great tenderness, separated by hairpin shifts. As in the first movement,
and Bartók seamlessly slip into one and then another. The rhythm
crackles, aided in large part by the duo's ability to make expressive use
of accented notes. You can find performances more suave and more together
(this is, after all, a recording of a live concert) -- not that anything
gets horrendously "out" -- but very few so passionate.
Debussy's violin sonata stands as his final work. The composer intended
a series of six sonatas, but completed only three before his death from
cancer. Debussy refused to repeat himself. Indeed, he feared his facility
so much that he kept his output relatively small. After all, it's difficult
to do something new every time out. The late works are notable for a
severe compression of thought and enigmatic psychology. Beethoven was
first composer to insist on the structural validity of the fragment (see,
for example, the Missa Solemnis, made up of one fragment after another).
However, the fragments usually run long enough to shape the time coherently.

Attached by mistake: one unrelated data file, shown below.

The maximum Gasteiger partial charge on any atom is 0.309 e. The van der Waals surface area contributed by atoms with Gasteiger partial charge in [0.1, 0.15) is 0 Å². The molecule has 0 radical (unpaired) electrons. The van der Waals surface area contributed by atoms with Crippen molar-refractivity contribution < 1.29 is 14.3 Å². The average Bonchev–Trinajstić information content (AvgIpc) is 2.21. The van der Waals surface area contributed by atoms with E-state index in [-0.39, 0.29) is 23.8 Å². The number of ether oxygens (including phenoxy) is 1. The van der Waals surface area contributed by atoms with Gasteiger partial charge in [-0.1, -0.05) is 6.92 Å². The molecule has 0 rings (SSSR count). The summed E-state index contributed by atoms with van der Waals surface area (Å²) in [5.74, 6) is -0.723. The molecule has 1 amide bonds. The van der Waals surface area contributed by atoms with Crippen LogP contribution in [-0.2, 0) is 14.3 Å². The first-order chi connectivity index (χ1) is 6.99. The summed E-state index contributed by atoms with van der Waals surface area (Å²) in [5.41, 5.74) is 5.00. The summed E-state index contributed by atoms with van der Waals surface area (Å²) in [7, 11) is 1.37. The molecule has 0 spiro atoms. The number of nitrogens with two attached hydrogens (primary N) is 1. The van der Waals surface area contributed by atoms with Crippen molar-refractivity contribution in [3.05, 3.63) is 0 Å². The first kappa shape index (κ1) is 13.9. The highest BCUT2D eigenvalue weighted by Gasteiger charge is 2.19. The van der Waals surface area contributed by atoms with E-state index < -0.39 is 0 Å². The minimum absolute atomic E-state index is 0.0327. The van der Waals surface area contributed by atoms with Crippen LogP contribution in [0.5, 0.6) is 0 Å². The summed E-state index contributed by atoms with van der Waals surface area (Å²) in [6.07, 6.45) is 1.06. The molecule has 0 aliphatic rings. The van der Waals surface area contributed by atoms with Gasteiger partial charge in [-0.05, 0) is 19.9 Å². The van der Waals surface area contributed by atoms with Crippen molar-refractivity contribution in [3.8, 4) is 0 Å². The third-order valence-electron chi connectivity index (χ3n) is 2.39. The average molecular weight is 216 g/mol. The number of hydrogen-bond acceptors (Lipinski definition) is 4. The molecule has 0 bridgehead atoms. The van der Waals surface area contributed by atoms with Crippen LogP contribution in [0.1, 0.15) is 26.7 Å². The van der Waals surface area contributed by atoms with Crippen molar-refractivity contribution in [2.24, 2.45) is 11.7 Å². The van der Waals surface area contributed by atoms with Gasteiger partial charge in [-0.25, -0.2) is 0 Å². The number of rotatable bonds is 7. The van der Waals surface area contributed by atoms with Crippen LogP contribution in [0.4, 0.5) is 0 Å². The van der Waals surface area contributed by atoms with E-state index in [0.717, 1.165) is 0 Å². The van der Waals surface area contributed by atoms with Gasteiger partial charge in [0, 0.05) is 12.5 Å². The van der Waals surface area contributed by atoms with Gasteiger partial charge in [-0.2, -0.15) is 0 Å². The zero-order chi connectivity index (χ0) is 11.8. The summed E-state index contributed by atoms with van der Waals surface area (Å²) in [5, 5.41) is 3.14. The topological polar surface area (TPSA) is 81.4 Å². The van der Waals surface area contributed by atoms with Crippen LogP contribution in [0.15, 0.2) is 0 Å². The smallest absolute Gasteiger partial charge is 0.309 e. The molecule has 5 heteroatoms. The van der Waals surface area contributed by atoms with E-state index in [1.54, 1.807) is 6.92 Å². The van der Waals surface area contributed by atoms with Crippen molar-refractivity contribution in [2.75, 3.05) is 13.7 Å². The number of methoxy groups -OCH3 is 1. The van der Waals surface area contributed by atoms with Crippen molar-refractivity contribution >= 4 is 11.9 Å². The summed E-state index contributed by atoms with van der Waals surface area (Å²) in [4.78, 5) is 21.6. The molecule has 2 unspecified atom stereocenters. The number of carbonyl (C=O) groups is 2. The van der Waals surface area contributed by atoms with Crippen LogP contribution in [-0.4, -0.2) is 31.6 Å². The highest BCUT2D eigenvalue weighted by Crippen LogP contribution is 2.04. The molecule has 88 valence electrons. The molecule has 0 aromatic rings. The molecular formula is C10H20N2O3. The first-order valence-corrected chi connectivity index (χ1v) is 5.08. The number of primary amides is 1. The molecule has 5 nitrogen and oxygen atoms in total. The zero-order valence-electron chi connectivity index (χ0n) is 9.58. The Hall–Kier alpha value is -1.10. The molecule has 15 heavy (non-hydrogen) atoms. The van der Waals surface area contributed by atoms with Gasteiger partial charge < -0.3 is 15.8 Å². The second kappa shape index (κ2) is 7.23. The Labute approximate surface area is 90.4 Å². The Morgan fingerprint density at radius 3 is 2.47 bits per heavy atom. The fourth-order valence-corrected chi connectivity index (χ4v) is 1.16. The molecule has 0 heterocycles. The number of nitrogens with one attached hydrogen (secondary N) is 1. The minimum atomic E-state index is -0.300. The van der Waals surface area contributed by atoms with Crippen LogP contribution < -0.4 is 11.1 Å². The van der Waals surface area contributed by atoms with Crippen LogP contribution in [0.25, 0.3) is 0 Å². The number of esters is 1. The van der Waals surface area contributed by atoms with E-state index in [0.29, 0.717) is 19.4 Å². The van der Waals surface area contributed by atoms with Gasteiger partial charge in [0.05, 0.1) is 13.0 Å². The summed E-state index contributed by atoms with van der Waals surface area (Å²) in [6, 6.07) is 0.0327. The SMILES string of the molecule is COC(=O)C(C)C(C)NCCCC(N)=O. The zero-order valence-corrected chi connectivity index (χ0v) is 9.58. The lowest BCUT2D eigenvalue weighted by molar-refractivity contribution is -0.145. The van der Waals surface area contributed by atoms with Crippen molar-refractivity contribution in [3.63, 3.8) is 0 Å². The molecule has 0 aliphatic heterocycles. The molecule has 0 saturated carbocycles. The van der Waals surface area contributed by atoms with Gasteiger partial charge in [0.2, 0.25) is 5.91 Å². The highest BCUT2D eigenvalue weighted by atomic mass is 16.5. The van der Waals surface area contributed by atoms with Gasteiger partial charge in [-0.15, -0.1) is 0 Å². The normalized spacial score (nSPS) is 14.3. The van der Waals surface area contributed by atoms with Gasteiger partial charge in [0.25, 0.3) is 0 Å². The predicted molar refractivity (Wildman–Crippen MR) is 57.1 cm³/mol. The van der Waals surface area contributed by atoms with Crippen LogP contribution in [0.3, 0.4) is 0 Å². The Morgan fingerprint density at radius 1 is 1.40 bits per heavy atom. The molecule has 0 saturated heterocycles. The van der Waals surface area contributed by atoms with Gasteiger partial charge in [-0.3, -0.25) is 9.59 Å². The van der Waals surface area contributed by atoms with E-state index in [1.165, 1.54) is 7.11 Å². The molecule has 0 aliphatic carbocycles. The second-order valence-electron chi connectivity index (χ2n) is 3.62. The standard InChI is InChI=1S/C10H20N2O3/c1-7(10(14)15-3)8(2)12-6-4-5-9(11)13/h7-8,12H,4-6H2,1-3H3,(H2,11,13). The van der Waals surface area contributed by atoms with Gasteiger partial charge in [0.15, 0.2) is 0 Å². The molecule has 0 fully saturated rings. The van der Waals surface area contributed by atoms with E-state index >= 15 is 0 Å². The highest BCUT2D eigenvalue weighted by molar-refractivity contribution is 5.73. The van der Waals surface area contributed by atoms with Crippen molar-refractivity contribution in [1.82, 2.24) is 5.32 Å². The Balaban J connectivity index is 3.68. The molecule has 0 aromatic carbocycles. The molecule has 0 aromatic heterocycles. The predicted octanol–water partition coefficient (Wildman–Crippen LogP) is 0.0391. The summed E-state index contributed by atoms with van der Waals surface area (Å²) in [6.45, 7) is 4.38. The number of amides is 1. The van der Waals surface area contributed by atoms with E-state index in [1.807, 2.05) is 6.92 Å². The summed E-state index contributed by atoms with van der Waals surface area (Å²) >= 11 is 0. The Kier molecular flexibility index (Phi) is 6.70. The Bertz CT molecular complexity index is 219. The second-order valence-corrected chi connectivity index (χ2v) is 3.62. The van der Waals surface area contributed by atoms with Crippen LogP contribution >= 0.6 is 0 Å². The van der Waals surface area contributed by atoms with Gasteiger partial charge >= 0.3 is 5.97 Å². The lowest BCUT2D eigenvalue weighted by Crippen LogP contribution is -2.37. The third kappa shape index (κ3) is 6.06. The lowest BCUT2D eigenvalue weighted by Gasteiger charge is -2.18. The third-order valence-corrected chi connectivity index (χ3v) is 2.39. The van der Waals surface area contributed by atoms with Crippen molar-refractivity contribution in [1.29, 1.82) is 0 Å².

Debussy's compression pushes the limits of comprehensibility. Instead
of building a coherent narrative or a closed song or dance structure,
strings his fragments like beads on a necklace. The fragments reappear
throughout the sonata's three brief movements. Don't look for classical
forms like sonata, despite the score's title. Section follows section
in an "associative" manner. Obviously, pulling together a lucid
statement constitutes the main challenge to performers. Bartók
and Szigeti don't quite bring it off -- it sounds effortful, rather than
graceful slips from one state to another I believe the composer envisioned
-- but then neither does any other performance I've heard. We need a
team who have completely absorbed the music as part of their psyches,
than adepts putting together a reading.
The Bartók scores have special interest, since the composer himself
plays the piano. We learn at least how he thought the music should go.
The scores couldn't differ more: the Rhapsody, Bartók lite; the
Sonata, Bartók leaded.
In 1928-29, he wrote two violin rhapsodies, quite frankly as lollipops
to give audiences a rest during his concerts. Nevertheless, both scores
exhibit considerable craft. He orchestrated both and revised the second
in either 1935 or 1944. The rhapsodies reveal Bartók moving from
his avant-gardisme of the Twenties to a style closer to the
folk music that formed the basis of his composition. This doesn't mean
suddenly became a cuddlemuffin, but that he no longer felt the need to
be hard-nosed all the time. The First Rhapsody has two movements, marked lassú (slow) and friss (fresh, or fast). Lassú makes me think
of bravura urban gypsy fiddling (a hint of Liszt here), while friss strikes
a rustic note, reminiscent of Grieg. Composer and violinist become consummate
entertainers. Szigeti, usually talked about as a "steely" or